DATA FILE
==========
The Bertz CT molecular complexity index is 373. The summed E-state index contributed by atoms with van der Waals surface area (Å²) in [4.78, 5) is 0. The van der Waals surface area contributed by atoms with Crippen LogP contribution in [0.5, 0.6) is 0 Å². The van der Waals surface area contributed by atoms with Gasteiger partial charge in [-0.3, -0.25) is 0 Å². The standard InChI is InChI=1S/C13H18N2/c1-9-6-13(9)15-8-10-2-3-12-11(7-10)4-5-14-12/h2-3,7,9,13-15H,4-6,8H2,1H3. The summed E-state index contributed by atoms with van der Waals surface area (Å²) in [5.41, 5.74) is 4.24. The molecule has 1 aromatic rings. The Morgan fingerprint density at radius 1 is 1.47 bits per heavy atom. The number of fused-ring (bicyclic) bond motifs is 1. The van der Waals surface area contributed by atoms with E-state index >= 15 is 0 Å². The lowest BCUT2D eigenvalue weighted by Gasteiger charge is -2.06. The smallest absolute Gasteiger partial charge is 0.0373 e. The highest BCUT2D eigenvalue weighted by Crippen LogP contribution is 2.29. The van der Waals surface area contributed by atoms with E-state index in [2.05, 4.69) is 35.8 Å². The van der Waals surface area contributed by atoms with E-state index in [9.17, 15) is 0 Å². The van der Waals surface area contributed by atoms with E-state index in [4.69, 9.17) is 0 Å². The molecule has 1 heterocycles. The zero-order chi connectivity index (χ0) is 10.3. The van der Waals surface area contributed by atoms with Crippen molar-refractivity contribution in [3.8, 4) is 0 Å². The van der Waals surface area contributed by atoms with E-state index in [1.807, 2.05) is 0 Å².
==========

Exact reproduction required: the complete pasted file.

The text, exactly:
The Bertz CT molecular complexity index is 373. The summed E-state index contributed by atoms with van der Waals surface area (Å²) in [4.78, 5) is 0. The van der Waals surface area contributed by atoms with Crippen LogP contribution in [0.5, 0.6) is 0 Å². The van der Waals surface area contributed by atoms with Gasteiger partial charge in [-0.3, -0.25) is 0 Å². The standard InChI is InChI=1S/C13H18N2/c1-9-6-13(9)15-8-10-2-3-12-11(7-10)4-5-14-12/h2-3,7,9,13-15H,4-6,8H2,1H3. The summed E-state index contributed by atoms with van der Waals surface area (Å²) in [5.41, 5.74) is 4.24. The molecule has 1 aromatic rings. The Morgan fingerprint density at radius 1 is 1.47 bits per heavy atom. The number of fused-ring (bicyclic) bond motifs is 1. The van der Waals surface area contributed by atoms with E-state index >= 15 is 0 Å². The lowest BCUT2D eigenvalue weighted by Gasteiger charge is -2.06. The smallest absolute Gasteiger partial charge is 0.0373 e. The highest BCUT2D eigenvalue weighted by Crippen LogP contribution is 2.29. The van der Waals surface area contributed by atoms with E-state index in [2.05, 4.69) is 35.8 Å². The van der Waals surface area contributed by atoms with E-state index in [9.17, 15) is 0 Å². The van der Waals surface area contributed by atoms with E-state index in [4.69, 9.17) is 0 Å². The molecule has 1 heterocycles. The zero-order chi connectivity index (χ0) is 10.3. The van der Waals surface area contributed by atoms with Crippen molar-refractivity contribution in [3.8, 4) is 0 Å². The van der Waals surface area contributed by atoms with E-state index in [1.807, 2.05) is 0 Å².